The vanity URL "videocalling" wasn't reclaimed until June, and I'm pretty sure was completely unrelated to this app being disabled. If we wanted it for our own use, we would have been up-front about that, not done some roundabout make-up-an-excuse-and-kill-an-innocent-app tomfoolery that the poster is suggesting.
Besides, it'd be a gigantic waste of time to build marketing pages 3 months before a product launch given how fast things change even in the week or two prior to a launch.
All that being said, we're working pretty hard on improving the developer experience when an app is found to be in violation of policies. This isn't something I work on directly, so I don't wanna go shooting my mouth off, but check out https://developers.facebook.com/blog/post/521/ for some background.
(BY the way, I have not watched "The Social Network" or formed any opinions on FB based on that movie. My opinions are strictly based on news articles and my personal experience with the service.)
I'm curious what you think we've done that's particularly questionable or thoughtless. I think a lot of memes ("facebook sells your data to advertisers!") are just plain wrong, and if you think about them for a while you realize they make no sense (we'd clearly stand to gain more by not giving anyone access to it and only allowing advertisers to target things with various criteria, then handling the assignment of ad to user internally, without leaking any data). A lot of other issues are just more nuanced, and it drives a lot more clicks to posit some sensationalist conspiracy theory than to discuss the complexities behind a situation.
I try not to discuss anything on here that I don't directly work on, so bear in mind that I may not be able to address any of your concerns.
The sin that takes the cake was Facebook's attempted smear campaign against Google:
I can't currently remember other acts on a similarly questionable level. Most don't sink that low, and are "only" irresponsible, such as allowing newly-created accounts to be used without first verifying the user's e-mail address:
(Was this security hole ever closed?)
Facebook is a pioneer in on-line human interaction, and a reckless one at that (not a good thing). Privacy is one area in particular where FB keeps pushing the boundaries and exposing its users to new dangers. Is the company clueless about its users' privacy needs? Are FB's goals at cross-purposes with its users' goals? It's hard to tell which of the two is a better-fitting explanation.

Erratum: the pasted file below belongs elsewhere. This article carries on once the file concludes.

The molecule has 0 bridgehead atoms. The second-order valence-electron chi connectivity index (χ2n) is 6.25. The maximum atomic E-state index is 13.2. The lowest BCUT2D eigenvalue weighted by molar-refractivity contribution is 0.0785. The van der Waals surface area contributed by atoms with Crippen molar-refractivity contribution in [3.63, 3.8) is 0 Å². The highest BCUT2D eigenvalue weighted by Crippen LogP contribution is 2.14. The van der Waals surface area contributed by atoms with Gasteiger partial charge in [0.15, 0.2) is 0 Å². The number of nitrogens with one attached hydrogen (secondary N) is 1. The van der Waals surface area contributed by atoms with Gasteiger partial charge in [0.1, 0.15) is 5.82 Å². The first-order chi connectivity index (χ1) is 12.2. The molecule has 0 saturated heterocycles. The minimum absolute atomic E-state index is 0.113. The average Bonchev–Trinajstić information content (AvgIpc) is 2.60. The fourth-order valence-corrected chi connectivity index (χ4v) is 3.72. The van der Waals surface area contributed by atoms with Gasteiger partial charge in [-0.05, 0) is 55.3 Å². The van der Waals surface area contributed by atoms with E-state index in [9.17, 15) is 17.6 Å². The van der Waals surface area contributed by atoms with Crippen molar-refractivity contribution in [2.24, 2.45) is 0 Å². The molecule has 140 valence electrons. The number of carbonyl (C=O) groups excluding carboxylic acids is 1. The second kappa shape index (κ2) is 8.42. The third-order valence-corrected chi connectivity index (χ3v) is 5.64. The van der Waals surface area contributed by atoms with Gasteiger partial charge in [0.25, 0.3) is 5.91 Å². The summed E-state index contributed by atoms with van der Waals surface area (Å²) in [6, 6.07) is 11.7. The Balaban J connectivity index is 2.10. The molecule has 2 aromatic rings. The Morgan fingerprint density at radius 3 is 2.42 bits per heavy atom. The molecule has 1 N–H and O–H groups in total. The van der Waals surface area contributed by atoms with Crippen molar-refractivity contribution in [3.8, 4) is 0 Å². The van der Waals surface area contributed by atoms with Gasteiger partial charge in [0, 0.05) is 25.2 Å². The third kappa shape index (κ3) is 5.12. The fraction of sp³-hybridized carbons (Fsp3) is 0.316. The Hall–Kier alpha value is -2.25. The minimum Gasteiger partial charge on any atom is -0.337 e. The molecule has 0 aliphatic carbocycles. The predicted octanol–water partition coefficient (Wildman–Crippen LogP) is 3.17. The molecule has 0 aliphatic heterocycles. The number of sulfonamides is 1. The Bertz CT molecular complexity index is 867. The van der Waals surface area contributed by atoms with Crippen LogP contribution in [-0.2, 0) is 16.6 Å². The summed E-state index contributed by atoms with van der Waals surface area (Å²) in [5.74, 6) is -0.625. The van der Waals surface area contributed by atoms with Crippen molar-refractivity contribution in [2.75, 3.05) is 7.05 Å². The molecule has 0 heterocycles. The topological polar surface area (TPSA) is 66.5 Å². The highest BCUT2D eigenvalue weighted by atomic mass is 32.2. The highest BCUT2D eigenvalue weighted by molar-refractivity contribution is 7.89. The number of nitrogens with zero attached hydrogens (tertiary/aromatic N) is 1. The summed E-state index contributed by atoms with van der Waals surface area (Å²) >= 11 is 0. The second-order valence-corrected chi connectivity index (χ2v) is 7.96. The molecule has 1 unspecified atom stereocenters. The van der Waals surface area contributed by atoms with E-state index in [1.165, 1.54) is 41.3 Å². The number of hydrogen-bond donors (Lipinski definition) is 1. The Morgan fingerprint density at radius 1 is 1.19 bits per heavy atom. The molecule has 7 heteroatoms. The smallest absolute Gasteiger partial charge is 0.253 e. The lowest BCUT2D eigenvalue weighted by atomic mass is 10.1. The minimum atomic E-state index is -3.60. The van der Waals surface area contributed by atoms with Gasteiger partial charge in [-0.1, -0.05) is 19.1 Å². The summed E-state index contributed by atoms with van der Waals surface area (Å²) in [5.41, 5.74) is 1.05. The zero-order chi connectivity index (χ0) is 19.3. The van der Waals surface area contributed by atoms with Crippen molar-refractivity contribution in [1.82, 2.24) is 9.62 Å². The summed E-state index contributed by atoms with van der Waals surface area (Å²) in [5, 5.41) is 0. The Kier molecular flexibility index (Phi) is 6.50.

Other FB actions aren't evil or irresponsible, but are still careless. One type of carelessness is FB's willingness to throw away users' valuable information. For example, FB has been announcing its intention of wiping out membership information for old Groups as it archives them. Does FB really think this is in users' best interest? (I value the Groups I've joined through the years, and most of them will apparently have their membership lists purged. This is not the only case where information I value was/will be destroyed by Facebook.)
Another sign of careless is FB's apparent unresponsiveness to user feedback. I understand that it's hard to be responsive with a 1 : 250,000 employee-to-customer ratio. I understand that many aspects of customer service would need to be automated. However, because of this, FB needs to be very careful about how and what it automates, as exemplified by stories like this one:
Incidentally, I really appreciate the fact that you are personally responding to FB-related complaints. Keep it up! (I hope you don't become too discouraged.) Make no mistake, I've greatly enjoyed using Facebook and derive great benefit from the service. However, actions like the ones I've mentioned chronically fuel my distrust of and annoyance at Facebook.
With all due respect, are you really in a position to say that with any kind of authority?
Is there any evidence you can provide our ridiculous INTERNET COURT that they did?
I'm hesitant to speculate at all since, as you hint, this could quickly devolve into an unproductive he-said / she-said squabble.
It turned out that we pre-filled the name of the user's town (this was a city-building game) with "Firstname's Town". Changing this to a blank field wrecked our funnel, but heh.
Point I'm trying to make is, it's often hard to tell what/if you're doing wrong, when you get a rejection like that.
We obviously did not “pre fill” any fields without any user action.